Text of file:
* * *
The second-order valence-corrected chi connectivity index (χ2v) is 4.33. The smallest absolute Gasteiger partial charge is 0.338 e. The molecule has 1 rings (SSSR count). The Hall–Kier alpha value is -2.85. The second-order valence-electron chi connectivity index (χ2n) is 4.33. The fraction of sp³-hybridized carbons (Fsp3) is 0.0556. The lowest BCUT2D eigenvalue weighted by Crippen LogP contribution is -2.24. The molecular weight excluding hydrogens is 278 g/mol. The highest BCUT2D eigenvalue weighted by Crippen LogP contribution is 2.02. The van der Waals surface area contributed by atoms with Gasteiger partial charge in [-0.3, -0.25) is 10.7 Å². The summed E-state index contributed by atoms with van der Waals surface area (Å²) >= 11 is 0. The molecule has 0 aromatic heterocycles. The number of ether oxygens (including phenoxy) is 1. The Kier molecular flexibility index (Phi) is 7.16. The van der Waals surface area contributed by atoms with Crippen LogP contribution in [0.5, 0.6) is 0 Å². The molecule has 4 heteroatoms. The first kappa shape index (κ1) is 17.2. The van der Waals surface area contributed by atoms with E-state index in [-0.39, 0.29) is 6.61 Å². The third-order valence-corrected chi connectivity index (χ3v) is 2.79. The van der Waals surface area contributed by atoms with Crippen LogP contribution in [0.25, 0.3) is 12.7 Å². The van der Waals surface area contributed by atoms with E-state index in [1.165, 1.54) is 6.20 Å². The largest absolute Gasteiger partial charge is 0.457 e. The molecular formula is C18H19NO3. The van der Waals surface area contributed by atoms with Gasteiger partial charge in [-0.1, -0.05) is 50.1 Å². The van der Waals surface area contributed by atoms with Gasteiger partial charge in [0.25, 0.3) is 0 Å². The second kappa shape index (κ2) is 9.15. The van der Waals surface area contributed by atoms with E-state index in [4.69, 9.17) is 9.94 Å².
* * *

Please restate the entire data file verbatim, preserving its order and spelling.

The second-order valence-corrected chi connectivity index (χ2v) is 4.33. The smallest absolute Gasteiger partial charge is 0.338 e. The molecule has 1 rings (SSSR count). The Hall–Kier alpha value is -2.85. The second-order valence-electron chi connectivity index (χ2n) is 4.33. The fraction of sp³-hybridized carbons (Fsp3) is 0.0556. The lowest BCUT2D eigenvalue weighted by Crippen LogP contribution is -2.24. The molecular weight excluding hydrogens is 278 g/mol. The highest BCUT2D eigenvalue weighted by Crippen LogP contribution is 2.02. The van der Waals surface area contributed by atoms with Gasteiger partial charge in [-0.3, -0.25) is 10.7 Å². The summed E-state index contributed by atoms with van der Waals surface area (Å²) >= 11 is 0. The molecule has 0 aromatic heterocycles. The number of ether oxygens (including phenoxy) is 1. The Kier molecular flexibility index (Phi) is 7.16. The van der Waals surface area contributed by atoms with Crippen LogP contribution in [0.5, 0.6) is 0 Å². The molecule has 4 heteroatoms. The first kappa shape index (κ1) is 17.2. The van der Waals surface area contributed by atoms with E-state index in [-0.39, 0.29) is 6.61 Å². The third-order valence-corrected chi connectivity index (χ3v) is 2.79. The van der Waals surface area contributed by atoms with Crippen LogP contribution in [0.25, 0.3) is 12.7 Å². The van der Waals surface area contributed by atoms with E-state index in [1.165, 1.54) is 6.20 Å². The largest absolute Gasteiger partial charge is 0.457 e. The molecular formula is C18H19NO3. The van der Waals surface area contributed by atoms with Gasteiger partial charge in [-0.1, -0.05) is 50.1 Å². The van der Waals surface area contributed by atoms with Gasteiger partial charge in [0.25, 0.3) is 0 Å². The second kappa shape index (κ2) is 9.15. The van der Waals surface area contributed by atoms with E-state index in [4.69, 9.17) is 9.94 Å².